iPhone 5 and Innovation
My first post on Opinno’s blog last October explored whether Apple could be “dropping the ball” with the release of the so-called “amazing” iPhone 4S. The device was merely an evolutionary upgrade from the previous generation—it lacked the 4G LTE connectivity common in many other phones, and the screen was still a smallish 3.5-incher. Many users complained that the “Siri” voice recognition feature was error-prone and lamented its inability to perform common tasks like launching apps. Apple lauded the handset as “amazing,” which it clearly wasn’t, yet the company’s devotees still snatched it up by the millions.
History often has a way of repeating itself, and this year’s iPhone release is no exception. After months of speculation, the iPhone 5 was released on September 21 in the US (release will be on the 28th in Spain), and the specs are similarly underwhelming. The phone now sports “improvements” that only finally bring it in line with its competitors. Where’s the innovation, Apple? And yet, the iPhone 5 smashed its predecessors’ initial sales figures.
As if that weren’t enough, many users have harshly criticized Apple’s new “Maps” app. Part of iOS 6, released concurrently with the new iPhone, the app replaces Google’s navigation offering, which had been a standard component of iOS until now. Software and handset upgraders alike have griped that Apple’s foray into cartography is full of bugs, from improperly located landmarks to cities and towns that appear to have been erased from existence. For its part, Apple has admitted the problem and has reportedly kept a team of developers “on lockdown” until the issues are fixed.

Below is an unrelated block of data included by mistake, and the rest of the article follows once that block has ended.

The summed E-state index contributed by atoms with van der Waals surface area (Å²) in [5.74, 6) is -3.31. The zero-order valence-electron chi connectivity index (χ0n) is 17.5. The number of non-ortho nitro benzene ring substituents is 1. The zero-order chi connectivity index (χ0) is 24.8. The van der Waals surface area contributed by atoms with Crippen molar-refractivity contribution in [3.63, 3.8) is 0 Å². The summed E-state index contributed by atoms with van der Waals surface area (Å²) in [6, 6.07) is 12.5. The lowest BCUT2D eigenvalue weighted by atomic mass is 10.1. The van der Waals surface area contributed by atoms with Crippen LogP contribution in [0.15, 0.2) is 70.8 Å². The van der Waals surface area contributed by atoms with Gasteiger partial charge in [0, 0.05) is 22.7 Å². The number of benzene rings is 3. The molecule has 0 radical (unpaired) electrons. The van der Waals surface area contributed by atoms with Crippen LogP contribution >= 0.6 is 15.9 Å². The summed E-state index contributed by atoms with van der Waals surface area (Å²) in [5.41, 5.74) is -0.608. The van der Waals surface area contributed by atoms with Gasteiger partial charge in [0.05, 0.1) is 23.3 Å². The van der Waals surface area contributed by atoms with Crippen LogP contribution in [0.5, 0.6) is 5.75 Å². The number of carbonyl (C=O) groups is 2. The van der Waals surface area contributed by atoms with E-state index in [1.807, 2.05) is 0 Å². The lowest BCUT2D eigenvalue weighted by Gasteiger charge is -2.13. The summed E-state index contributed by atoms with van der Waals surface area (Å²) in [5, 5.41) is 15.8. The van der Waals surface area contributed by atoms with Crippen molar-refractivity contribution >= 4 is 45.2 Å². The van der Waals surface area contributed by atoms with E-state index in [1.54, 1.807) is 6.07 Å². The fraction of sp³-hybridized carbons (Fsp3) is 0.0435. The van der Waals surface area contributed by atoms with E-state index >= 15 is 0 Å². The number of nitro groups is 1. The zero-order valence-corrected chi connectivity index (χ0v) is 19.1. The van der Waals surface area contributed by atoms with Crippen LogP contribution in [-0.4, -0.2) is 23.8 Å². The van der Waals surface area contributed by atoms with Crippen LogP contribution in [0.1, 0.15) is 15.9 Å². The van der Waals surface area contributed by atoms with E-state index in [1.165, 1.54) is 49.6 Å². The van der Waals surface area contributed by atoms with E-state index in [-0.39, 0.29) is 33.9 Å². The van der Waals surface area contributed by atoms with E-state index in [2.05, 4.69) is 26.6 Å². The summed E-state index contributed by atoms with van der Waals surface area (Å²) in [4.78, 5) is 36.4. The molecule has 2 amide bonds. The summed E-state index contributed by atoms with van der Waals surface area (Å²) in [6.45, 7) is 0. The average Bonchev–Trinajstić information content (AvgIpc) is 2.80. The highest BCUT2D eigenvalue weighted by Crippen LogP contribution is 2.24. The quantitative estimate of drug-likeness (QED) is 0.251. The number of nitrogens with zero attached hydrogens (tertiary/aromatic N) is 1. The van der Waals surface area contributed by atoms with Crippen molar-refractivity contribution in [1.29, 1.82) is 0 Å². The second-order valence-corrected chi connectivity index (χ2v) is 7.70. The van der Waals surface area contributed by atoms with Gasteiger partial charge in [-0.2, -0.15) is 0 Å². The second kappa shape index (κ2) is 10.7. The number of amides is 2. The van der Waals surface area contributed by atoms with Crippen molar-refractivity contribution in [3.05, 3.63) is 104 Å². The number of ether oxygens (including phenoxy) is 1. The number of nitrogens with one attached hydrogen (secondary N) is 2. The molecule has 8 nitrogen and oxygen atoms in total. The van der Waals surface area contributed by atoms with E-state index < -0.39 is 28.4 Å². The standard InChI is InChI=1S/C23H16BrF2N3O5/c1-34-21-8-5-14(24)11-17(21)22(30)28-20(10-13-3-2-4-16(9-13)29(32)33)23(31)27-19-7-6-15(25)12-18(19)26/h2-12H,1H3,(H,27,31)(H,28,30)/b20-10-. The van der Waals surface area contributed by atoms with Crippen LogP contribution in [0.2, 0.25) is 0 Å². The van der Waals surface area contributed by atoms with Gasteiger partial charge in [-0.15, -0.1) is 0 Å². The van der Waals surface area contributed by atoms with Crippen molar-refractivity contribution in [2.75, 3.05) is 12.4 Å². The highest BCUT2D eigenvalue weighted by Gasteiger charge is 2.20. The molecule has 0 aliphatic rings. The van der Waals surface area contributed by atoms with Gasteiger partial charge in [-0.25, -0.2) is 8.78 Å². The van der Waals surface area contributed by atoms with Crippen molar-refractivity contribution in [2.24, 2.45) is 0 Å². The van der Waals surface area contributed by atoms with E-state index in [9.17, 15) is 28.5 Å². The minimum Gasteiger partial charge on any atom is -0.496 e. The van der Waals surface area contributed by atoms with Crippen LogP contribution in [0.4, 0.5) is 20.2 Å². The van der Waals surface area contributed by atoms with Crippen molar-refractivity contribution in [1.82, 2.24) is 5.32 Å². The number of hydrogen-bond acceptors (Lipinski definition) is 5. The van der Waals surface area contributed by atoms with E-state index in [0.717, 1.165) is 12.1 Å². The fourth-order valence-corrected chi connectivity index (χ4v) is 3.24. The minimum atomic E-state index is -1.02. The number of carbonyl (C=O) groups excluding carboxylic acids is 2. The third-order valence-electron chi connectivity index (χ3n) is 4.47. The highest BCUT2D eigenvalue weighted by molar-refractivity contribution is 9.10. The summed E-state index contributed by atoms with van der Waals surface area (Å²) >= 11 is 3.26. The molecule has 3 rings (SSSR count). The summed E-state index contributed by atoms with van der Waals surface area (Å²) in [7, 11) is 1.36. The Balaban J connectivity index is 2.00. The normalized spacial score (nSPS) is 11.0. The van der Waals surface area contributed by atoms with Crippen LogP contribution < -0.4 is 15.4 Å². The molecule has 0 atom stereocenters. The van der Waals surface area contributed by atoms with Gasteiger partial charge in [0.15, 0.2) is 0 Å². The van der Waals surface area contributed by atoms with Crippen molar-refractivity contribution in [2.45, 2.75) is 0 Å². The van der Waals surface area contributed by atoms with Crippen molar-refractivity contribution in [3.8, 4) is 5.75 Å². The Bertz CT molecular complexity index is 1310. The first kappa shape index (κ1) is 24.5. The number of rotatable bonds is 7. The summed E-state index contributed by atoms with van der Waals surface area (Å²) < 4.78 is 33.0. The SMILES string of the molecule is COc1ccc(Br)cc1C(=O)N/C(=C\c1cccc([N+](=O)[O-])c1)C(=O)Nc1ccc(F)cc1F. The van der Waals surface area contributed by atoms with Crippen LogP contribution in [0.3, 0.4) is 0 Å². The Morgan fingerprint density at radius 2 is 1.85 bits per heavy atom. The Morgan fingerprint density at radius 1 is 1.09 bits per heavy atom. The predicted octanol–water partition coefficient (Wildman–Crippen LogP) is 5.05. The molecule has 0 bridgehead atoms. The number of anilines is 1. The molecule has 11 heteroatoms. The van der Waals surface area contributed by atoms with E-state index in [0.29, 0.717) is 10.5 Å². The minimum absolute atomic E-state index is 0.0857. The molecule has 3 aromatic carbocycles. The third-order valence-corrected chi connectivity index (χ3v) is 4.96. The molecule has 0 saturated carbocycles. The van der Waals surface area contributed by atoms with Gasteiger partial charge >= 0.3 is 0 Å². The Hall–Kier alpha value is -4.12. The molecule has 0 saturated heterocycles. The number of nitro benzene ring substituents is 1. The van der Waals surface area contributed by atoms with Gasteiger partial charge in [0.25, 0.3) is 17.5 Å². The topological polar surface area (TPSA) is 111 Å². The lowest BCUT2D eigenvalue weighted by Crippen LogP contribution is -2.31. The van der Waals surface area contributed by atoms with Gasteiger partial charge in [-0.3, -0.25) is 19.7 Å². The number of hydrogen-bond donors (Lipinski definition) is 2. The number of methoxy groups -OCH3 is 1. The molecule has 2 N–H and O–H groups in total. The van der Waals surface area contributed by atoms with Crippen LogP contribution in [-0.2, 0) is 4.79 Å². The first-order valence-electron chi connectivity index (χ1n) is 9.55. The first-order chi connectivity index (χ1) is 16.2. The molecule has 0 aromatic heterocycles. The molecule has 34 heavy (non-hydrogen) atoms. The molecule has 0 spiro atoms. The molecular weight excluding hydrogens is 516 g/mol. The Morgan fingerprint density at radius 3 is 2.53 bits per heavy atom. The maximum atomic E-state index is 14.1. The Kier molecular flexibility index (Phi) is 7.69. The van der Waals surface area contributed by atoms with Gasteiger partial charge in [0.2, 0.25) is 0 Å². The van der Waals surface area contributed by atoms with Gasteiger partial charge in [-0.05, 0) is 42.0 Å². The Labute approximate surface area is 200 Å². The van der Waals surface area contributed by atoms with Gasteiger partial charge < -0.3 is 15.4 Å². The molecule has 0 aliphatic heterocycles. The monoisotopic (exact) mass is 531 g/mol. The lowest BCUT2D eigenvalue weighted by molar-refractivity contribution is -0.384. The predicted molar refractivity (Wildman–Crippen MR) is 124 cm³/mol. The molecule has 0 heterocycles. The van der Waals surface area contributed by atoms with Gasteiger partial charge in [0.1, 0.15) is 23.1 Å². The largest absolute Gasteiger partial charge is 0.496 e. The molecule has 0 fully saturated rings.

Apple’s competitors, meanwhile, are already capitalizing on the iPhone 5’s perceived shortcomings. Samsung, despite still being embroiled in a number of legal controversies involving Apple hardware and software, released a commercial that makes fun of the iPhone’s capabilities, most of which have been enjoyed by Samsung users “for a while.”
I’ll say it again: Where’s the innovation, Apple? The first-generation iPhone, released in 2007, represented a game-changing paradigm shift. It was a completely new kind of device. Apple is great at innovating, at shaking things up once in a while, but when it comes to actually improving on those innovations, it almost seems like the California giant purposefully omits features from one generation so they can squeeze more cash out of loyalists by adding those features the next time around.
I have a confession to make in light of all this. When Apple switched to Intel processors in its Macs in 2006, I immediately pounced and got one after having used Windows PCs all my life. I was an Apple loyalist for three years. But then I started to see that Apple had outright misconstrued the idea of “innovation,” the very thing it purported to be so good at. Instead of leading the way, coming up with new ideas that truly change the way we interact with others and with the world around us, it only does that once in a while. And frankly, I think it’s safe to say that all the big-name tech companies innovate once in a while.
So, after coming to that conclusion, I switched back to the trusty PC world and have even undertaken a systematic effort to “de-Apple” my life. I no longer use iTunes, QuickTime, or Safari. I own a Samsung Galaxy mobile phone and will probably buy a Windows Phone handset when my contract is up for renewal. I have seen through Apple’s clever façade. And I’m not going to let myself be lured back in.
Share your thoughts: What do you think of the new iPhone 5? Do you own one or plan to buy one? Do you think Apple is falling behind the pack when it comes to innovation? If so, what can competitors do to take advantage of this?
Luke can be reached at luke.jensen1981(at)gmail.com